Ohio Graduation Crisis Likely Avoided By Change To State Law
More than three-quarters of Ohio high school seniors are on track to graduate in May, with another 19 percent “highly likely” to meet requirements to receive their diplomas.
The numbers come after Ohio Board of Education members and state lawmakers took action this year to avoid what they then called a crisis in the state’s education system.
Last fall, board members were told a third of the students in the Class of 2018 would not meet more rigorous graduation requirements implemented by the state Legislature in 2014.
Those requirements included receiving 20 course credits in addition to scoring 18 out of 36 on seven end-of-course exams, receiving a remediation free score on the ACT or SAT, or receiving an industry credential.
After numbers did not improve for the class, board members in April worked to come up with an additional path to graduation for the class. That path would require seniors to meet two of nine potential senior year requirements, including achieving a 93 percent attendance rate, having a 2.5 GPA, or completing a capstone project, among others.
A bill creating that alternative pathway was approved by lawmakers in June, helping to ease the so-called crisis and resulting in the updated numbers presented to the state Board of Education’s Achievement and Graduation Requirements Committee this week.
Chad Aldis, vice president for Ohio policy and advocacy from the Thomas B. Fordham Institute, said that alternative path does a disservice to Ohio students, holding them to a lesser standard than their counterparts.
He also questioned whether it created a conflict with the federal law governing education, the Every Student Succeeds Act (ESSA).
“Our reading of [the Class of 2018 pathway] suggests that it is indeed a lower bar that’s been put in place and probably should not be counted for the federal graduation rate,” he said.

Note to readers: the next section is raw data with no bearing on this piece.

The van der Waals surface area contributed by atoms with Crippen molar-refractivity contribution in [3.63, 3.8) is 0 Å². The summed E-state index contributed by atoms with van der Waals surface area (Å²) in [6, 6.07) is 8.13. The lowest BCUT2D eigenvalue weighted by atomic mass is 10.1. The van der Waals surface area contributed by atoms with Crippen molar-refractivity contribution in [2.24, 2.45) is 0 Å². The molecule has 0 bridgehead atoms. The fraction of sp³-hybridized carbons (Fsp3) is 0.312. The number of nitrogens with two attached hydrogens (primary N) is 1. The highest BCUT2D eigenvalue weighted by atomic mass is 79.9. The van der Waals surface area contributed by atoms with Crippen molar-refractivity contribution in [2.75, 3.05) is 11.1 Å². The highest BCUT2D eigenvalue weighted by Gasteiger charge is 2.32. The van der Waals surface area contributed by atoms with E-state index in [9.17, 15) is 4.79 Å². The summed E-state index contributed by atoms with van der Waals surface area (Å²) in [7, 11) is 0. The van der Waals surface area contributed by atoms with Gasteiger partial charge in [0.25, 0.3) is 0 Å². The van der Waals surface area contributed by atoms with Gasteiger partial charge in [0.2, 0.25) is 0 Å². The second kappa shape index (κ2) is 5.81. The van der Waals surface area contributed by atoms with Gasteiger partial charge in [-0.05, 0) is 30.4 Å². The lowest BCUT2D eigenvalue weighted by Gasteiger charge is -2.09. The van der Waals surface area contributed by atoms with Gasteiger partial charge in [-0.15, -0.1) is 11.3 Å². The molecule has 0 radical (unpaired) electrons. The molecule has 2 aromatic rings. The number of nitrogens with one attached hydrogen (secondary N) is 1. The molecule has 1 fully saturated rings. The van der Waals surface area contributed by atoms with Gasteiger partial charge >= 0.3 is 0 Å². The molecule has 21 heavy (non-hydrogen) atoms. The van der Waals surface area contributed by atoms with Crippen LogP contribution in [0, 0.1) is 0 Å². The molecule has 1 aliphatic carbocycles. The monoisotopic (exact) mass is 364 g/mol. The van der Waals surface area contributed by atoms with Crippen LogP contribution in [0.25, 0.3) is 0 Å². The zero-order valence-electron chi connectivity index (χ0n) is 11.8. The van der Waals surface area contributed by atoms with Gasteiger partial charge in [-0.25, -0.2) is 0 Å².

ESSA allows states to issue diplomas however they see fit, but they can only include in their graduation rate the students who earn a regular high school diploma as defined by state law.
Last month, board members were told students with disabilities who do not pass the same end of course exams as their nondisabled peers can no longer be counted in the federal graduation rate. Ohio has waived those tests for some students in the past.
The alternative path for the current graduating class is only available for the group itself and is contained in state code, therefore, could be counted, but Aldis said the state won’t know for sure until its individual ESSA compliance plan is approved by the federal government. That plan was submitted in September.
Members of the Achievement and Graduation Requirements Committee were also updated on the progress of the Class of 2019 this week. They were told 28 percent of the cohort needs “additional support and intervention” in order to graduate on time.
That statistic troubled many members of the committee, including its chair Kathleen McGervey of Avon.
McGervey said after the meeting she is not opposed to going to the full board and, later, the Legislature to ask that the additional pathway created for the Class of 2018 be extended to the Class of 2019.